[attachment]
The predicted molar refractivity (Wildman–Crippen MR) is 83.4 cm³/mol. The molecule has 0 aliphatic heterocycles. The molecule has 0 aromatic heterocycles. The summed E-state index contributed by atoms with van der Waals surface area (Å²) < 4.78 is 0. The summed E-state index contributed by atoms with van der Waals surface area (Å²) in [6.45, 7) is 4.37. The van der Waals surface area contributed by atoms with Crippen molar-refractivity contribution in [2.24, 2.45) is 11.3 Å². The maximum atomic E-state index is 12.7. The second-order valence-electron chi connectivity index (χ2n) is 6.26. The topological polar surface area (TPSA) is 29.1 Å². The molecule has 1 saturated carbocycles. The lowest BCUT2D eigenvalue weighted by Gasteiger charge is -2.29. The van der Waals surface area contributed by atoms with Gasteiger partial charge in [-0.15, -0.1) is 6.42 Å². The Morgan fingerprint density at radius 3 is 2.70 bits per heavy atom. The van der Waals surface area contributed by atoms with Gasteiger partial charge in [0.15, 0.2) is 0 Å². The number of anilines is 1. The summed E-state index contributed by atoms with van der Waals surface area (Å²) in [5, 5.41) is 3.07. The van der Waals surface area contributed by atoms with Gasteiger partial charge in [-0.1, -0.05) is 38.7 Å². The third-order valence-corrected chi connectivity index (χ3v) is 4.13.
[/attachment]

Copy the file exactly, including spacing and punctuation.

The predicted molar refractivity (Wildman–Crippen MR) is 83.4 cm³/mol. The molecule has 0 aliphatic heterocycles. The molecule has 0 aromatic heterocycles. The summed E-state index contributed by atoms with van der Waals surface area (Å²) < 4.78 is 0. The summed E-state index contributed by atoms with van der Waals surface area (Å²) in [6.45, 7) is 4.37. The van der Waals surface area contributed by atoms with Crippen molar-refractivity contribution in [2.24, 2.45) is 11.3 Å². The maximum atomic E-state index is 12.7. The second-order valence-electron chi connectivity index (χ2n) is 6.26. The topological polar surface area (TPSA) is 29.1 Å². The molecule has 1 saturated carbocycles. The lowest BCUT2D eigenvalue weighted by Gasteiger charge is -2.29. The van der Waals surface area contributed by atoms with Gasteiger partial charge in [-0.15, -0.1) is 6.42 Å². The Morgan fingerprint density at radius 3 is 2.70 bits per heavy atom. The van der Waals surface area contributed by atoms with Gasteiger partial charge in [0.15, 0.2) is 0 Å². The number of anilines is 1. The summed E-state index contributed by atoms with van der Waals surface area (Å²) in [5, 5.41) is 3.07. The van der Waals surface area contributed by atoms with Gasteiger partial charge in [-0.1, -0.05) is 38.7 Å². The third-order valence-corrected chi connectivity index (χ3v) is 4.13.